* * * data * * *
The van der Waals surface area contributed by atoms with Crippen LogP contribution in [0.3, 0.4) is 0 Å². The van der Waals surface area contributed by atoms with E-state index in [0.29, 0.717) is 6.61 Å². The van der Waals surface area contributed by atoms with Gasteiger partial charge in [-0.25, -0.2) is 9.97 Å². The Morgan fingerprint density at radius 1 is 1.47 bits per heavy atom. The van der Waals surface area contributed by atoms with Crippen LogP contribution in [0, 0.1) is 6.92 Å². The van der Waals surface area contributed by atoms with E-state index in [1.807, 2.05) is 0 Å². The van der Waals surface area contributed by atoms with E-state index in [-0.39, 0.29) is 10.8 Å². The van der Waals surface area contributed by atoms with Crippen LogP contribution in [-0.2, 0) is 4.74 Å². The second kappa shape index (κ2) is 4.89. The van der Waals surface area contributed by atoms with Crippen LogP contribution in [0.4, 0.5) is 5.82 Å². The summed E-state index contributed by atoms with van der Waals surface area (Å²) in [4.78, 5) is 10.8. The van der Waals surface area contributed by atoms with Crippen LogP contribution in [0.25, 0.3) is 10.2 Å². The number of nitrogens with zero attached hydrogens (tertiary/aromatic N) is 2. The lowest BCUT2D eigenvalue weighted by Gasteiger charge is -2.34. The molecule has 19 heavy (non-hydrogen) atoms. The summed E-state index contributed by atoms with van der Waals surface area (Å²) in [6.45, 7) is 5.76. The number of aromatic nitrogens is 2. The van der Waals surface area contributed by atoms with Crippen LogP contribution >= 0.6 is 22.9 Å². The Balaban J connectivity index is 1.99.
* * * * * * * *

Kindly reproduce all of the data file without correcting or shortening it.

The van der Waals surface area contributed by atoms with Crippen LogP contribution in [0.3, 0.4) is 0 Å². The van der Waals surface area contributed by atoms with E-state index in [0.29, 0.717) is 6.61 Å². The van der Waals surface area contributed by atoms with Gasteiger partial charge in [-0.25, -0.2) is 9.97 Å². The Morgan fingerprint density at radius 1 is 1.47 bits per heavy atom. The van der Waals surface area contributed by atoms with Crippen LogP contribution in [0, 0.1) is 6.92 Å². The van der Waals surface area contributed by atoms with E-state index in [1.807, 2.05) is 0 Å². The van der Waals surface area contributed by atoms with E-state index in [-0.39, 0.29) is 10.8 Å². The van der Waals surface area contributed by atoms with Crippen LogP contribution in [-0.2, 0) is 4.74 Å². The second kappa shape index (κ2) is 4.89. The van der Waals surface area contributed by atoms with Crippen LogP contribution in [0.4, 0.5) is 5.82 Å². The summed E-state index contributed by atoms with van der Waals surface area (Å²) in [4.78, 5) is 10.8. The van der Waals surface area contributed by atoms with Crippen LogP contribution in [0.25, 0.3) is 10.2 Å². The number of nitrogens with zero attached hydrogens (tertiary/aromatic N) is 2. The lowest BCUT2D eigenvalue weighted by Gasteiger charge is -2.34. The molecule has 19 heavy (non-hydrogen) atoms. The summed E-state index contributed by atoms with van der Waals surface area (Å²) in [6.45, 7) is 5.76. The number of aromatic nitrogens is 2. The van der Waals surface area contributed by atoms with Crippen LogP contribution >= 0.6 is 22.9 Å². The Balaban J connectivity index is 1.99.